Integrating patient activism into the paradigms of modern medicine is difficult and requires the eloquence and dedication that Goetz provides in this book. Too often patients still meet the locked doors of the ivory tower. But Goetz does a good enough job explaining the different choices each of his examples faces, that the “decision trees” themselves do not add much to the book; if anything, they consistently struck me as over-simplified pictures of a situation just described in detail. It is vital to know and to learn the ins and the outs of your medical situation in order to assist your doctor in your treatment plan. But whether you jot notes in a book or mock-up your choices in SketchUp seems inconsequential.
It is also important that patients not forget the lynchpins of their care in the face of all these wonderful (but often distracting and sometimes frightening) technological tools: their doctors. I recently came across an excellent encapsulation of this book by @Doctor_V as compared to Dr. Jerome Groopman’s “How Doctors Think.” In it, he sets up the two books as opposite one another; the latter arguing for a golden-age of wisdom handed down by Harvard-trained “Masters of the Universe,” while the former seems to push self-tracking and patient activism so hard that there is hardly for a doctor in your care whatsoever. As a librarian, I’ll now be hard pressed to recommend either one without the other.
This is the strangest fad I had never heard anything about.
Dr. John R. Brinkley was one part politician, one part radio pioneer and several parts mad scientist. Looking for his next swindle to wreak upon the small town of Milford, Kansas, Brinkley stumbled upon the idea (already being tried in Europe by some notable medical pioneers) of transplanting animal sex organs into the human body in order to restore “sexual vigor” and to lengthen lifespan. Brinkley’s midwestern twist? Goats (instead of monkeys, of course).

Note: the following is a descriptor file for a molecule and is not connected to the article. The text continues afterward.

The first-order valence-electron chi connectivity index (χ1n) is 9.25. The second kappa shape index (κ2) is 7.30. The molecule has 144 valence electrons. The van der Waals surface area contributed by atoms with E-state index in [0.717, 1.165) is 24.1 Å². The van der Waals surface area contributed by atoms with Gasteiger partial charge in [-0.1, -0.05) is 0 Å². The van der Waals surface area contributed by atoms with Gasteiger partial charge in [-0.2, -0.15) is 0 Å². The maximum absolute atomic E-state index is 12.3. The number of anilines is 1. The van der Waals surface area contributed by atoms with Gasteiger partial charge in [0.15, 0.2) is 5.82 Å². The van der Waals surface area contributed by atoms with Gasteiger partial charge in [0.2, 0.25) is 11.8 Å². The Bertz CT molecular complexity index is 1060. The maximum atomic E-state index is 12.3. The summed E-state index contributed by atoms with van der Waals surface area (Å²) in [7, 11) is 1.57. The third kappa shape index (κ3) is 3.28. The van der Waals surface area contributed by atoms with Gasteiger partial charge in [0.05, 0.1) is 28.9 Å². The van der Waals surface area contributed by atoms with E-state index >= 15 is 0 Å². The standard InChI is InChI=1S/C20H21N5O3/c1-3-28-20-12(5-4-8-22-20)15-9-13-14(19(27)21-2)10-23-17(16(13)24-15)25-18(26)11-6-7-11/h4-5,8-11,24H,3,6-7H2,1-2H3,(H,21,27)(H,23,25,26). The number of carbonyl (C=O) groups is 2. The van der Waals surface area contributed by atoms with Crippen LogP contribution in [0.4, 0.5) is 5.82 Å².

Brock’s book reads like a bizarre steampunk novel, detailing the strange habits, notions and scientific advances of the 20s and 30s that led to a culture of medicine that would simultaneously accept and reject the notion that implanting animal glands could heal, inspire and “rejuvenate” the human body.
But Brinkley’s journey was not a solitary one. Along with Brinkley comes the parallel story of Dr. Morris Fishbein and the early days of the American Medical Association and its journal, JAMA. Now of course the official body for licensing standards in the US, the AMA didn’t always wield that power. It was the long history by quack doctors like Brinkley that led Fishbein to the landmark case with which Brock ends his excellent tale (and ultimately to their own demise). Likewise, JAMA did not always lead with the latest research articles, but with Fishbein at the helm, it often featured withering critiques of the swindles and quackery running rampant across the United States.
The story Brock weaves in Charlatan is thus the story of two men, Brinkley and Fishbein, and a nation, because in spite of his grotesque abuses, Brinkley was also a pioneer in radio broadcasting (helping to launch the Carter Family from his “border-blaster” radio station, XER; and establishing right-wing evangelical talk radio as an American staple), political campaigning (using a private plane to travel across the state in record time) and pharmaceutical advertising. Brock’s tale is peppered with strange and wonderful relics of the era:
As for the sponsors who made it all possible, they transformed customers’ lives with products like Kolorbak hair dye (which caused lead poisoning), Lash Lure (blindness), Radithor (“Certified Radioactive Water”), and Koremlu, later described by investigators as “a depilatory made from rat poison.” Lysol was touted as “a safe douche.”
In our age of participatory medicine and empowered patients, Charlatan is a wonderful read to remember the times in which it wasn’t always that way, and to remind us all of the importance of just how good (comparatively) we’ve got it these days. For health librarians, the insider’s view of Fishbein’s quest and an early JAMA is enough to keep you reading. For everyone else, the unbelievable quality of almost everything else should keep you entertained.